Lewis Hamilton's F1 world title not as credible as mine, says Nigel Mansell

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Lewis Hamilton's F1 world title not as credible as mine, says Nigel Mansell

Mensaje  max_pole el Jue Mar 05, 2009 10:46 am

Nigel Mansell, Formula One’s bravest Brum, has claimed that his world championship is more valuable than Lewis Hamilton’s because he raced against more rivals.

“No disrespect to Lewis,” the 55-year-old Mansell said. “But what’s the point of a championship when you only have 18 or 20 cars running? When I won the title, I beat 25 other cars. That makes Lewis’s title 20 per cent less credible than mine.”
Mansell never lacked credibility on the track, where he was widely regarded as one of the most courageous competitors ever to sit in a car. But his swipe at Hamilton does little for his dignity in retirement.
As “Our Nige” would no doubt admit if he took a sensible pill, the comparisons between his championship year in 1992 and Hamilton’s win last year do not really hold up.
Mansell’s Williams-Renault, in which he won the first five races of the year, was, technologically speaking, the class of the field, further ahead of their main rivals (McLaren-Honda) than Hamilton’s team was ahead of Ferrari last year.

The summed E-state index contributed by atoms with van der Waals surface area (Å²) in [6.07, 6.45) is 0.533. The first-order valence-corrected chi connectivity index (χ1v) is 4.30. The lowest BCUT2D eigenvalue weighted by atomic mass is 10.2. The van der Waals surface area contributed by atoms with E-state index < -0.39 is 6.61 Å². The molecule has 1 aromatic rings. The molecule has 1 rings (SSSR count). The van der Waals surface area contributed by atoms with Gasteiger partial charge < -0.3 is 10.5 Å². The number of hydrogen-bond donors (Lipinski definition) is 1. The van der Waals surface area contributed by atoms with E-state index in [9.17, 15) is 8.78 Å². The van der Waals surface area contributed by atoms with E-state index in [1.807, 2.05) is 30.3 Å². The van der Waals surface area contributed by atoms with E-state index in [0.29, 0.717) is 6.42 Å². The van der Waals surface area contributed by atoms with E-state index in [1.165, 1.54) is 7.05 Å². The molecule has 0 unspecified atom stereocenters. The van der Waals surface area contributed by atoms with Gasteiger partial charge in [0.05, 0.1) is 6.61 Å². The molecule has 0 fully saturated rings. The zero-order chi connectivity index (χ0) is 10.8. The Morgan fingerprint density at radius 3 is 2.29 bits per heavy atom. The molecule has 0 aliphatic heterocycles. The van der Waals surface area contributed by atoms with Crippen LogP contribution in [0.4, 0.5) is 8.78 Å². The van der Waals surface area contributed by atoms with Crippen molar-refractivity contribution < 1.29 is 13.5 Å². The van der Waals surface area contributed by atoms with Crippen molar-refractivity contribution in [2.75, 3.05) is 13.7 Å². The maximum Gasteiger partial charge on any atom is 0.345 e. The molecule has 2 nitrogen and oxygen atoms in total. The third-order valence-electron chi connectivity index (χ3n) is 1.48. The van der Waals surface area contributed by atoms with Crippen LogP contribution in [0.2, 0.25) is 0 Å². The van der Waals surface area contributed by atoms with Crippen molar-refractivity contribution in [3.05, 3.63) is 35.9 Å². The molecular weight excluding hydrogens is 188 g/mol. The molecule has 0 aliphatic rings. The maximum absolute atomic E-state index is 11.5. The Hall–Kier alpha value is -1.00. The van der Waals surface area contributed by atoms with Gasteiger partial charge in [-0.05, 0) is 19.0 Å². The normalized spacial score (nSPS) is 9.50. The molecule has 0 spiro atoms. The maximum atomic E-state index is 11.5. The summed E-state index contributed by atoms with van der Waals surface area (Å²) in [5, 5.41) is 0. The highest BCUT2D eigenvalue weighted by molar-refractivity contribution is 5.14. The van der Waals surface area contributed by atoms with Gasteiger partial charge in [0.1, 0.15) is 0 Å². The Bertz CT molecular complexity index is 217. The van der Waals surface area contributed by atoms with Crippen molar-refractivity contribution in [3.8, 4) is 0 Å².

Proof? McLaren’s Ayrton Senna, one of the most gifted drivers of all time, managed only three wins all season to Mansell’s nine. The only other team to get a look-in were Benetton, for whom a young Michael Schumacher won a solitary race.
Both Hamilton and Mansell enjoyed dominant relationships with their respective team-mates, Heikki Kovalainen and Riccardo Patrese respectively, who each took just a single win in the title season.
But Hamilton faced a much more competitive rival team in Ferrari, with BMW, Toro Rosso and Renault also scoring victories.
Mansell’s point about sheer numbers on the grid is undeniable, but some of his “rivals” were feeble by current standards of competition: does anyone recall great performances by Fondmetal? Venturi Larrousse? Scuderia Italia? The tragi-comic Andrea Moda? I could go on: both Brabham and Lotus were on their last legs, Jordan had hopeless Yamaha engines, Footwork never amounted to much, and Ferrari were scraping the barrel with Ivan Capelli. In 1992, quantity did not equate to quality.
So stow the sniping, Nige, and get back to the golf course.

"A menudo me he tenido que comer mis palabras y he descubierto que eran una dieta equilibrada". Winston Churchill.

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